Take the 2-minute tour ×
Stack Overflow is a question and answer site for professional and enthusiast programmers. It's 100% free, no registration required.

I have a list of numbers that I want to find at least 3 of... here is an example

I have a large list of numbers in a sql database in the format of (for example)


etc etc basically 6 random numbers between 0 and 99.

Now I want to find the strings where at least 3 of a set of given numbers occurs. For example:

given: 01-02-03-10-11-12 return the strings that have at least 3 of those numbers in them. eg

01-05-06-09-10-12 would match
03-08-10-12-18-22 would match
03-09-12-18-22-38 would not

I am thinking that there might be some algorithm or even regular expression that could match this... but my lack of computer science textbook experience is tripping me up I think.

No - this is not a homework question! This is for an actual application!

I am developing in ruby, but any language answer would be appreciated

share|improve this question
In all your examples, the numbers are in ascending order. Is this always the case? If it is, you should have stated so. If not, you should have given a more general example to avoid this kind of generalization. Or, even more fundamentally, are you talking about strings or an arrays that include six numbers? –  sawa Jun 12 '11 at 17:15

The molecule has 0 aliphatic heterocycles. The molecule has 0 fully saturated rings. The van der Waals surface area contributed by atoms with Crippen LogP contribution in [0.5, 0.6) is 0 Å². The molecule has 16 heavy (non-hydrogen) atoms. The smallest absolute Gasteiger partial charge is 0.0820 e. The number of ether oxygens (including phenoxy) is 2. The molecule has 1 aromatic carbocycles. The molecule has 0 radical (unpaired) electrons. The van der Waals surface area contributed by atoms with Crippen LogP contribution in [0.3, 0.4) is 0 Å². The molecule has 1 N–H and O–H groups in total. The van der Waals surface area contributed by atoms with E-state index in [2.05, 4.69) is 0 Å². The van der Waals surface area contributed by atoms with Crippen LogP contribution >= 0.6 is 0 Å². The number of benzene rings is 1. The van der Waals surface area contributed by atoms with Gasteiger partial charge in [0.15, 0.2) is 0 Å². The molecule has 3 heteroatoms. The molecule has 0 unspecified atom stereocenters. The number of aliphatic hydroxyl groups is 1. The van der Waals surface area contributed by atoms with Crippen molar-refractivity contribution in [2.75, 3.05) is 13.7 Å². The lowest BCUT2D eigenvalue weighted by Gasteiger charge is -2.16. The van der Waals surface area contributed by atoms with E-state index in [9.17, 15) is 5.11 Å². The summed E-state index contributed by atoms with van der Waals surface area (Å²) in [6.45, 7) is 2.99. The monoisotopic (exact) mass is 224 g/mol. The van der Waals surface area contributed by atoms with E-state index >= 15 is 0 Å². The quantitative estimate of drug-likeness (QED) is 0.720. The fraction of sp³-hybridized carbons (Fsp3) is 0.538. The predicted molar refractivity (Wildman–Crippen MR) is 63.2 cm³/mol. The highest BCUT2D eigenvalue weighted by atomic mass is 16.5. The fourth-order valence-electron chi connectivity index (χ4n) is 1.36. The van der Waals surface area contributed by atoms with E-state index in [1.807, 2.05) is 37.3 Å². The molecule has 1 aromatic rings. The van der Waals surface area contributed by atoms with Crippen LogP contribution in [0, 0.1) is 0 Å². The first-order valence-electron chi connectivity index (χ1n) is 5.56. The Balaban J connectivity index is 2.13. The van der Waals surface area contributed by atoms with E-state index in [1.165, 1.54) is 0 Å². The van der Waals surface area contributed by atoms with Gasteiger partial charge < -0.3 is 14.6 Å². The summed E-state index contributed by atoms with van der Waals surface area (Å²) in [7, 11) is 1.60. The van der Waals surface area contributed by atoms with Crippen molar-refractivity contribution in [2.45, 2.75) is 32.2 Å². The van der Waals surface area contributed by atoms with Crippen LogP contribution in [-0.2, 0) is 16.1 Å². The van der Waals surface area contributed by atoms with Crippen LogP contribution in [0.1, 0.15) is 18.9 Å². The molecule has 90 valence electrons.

Yes, the numbers are always ascending. And I am talking about strings. Ideally I would love to do this on the sql level. –  phil Jun 12 '11 at 18:03

1 Answer 1

up vote 3 down vote accepted

You can use a string replacement to replace - with | to turn 01-02-03-10-11-12 into 01|02|03|10|11|12. Then wrap it like this:


This will find any of the digit pairs, then ignore any number of characters... 3 times. If it matches, then success.

share|improve this answer
Nice! Works! Even if the numbers are out of order. Thanks very much! –  phil Jun 12 '11 at 18:36
It also matches 01-01-01-01-01-01, 010203, 11111111111111111111111111111111khhucer, and many other strings that don't look anything like your examples. Will that be a problem? –  Alan Moore Jun 13 '11 at 4:47

Your Answer


By posting your answer, you agree to the privacy policy and terms of service.

Not the answer you're looking for? Browse other questions tagged or ask your own question.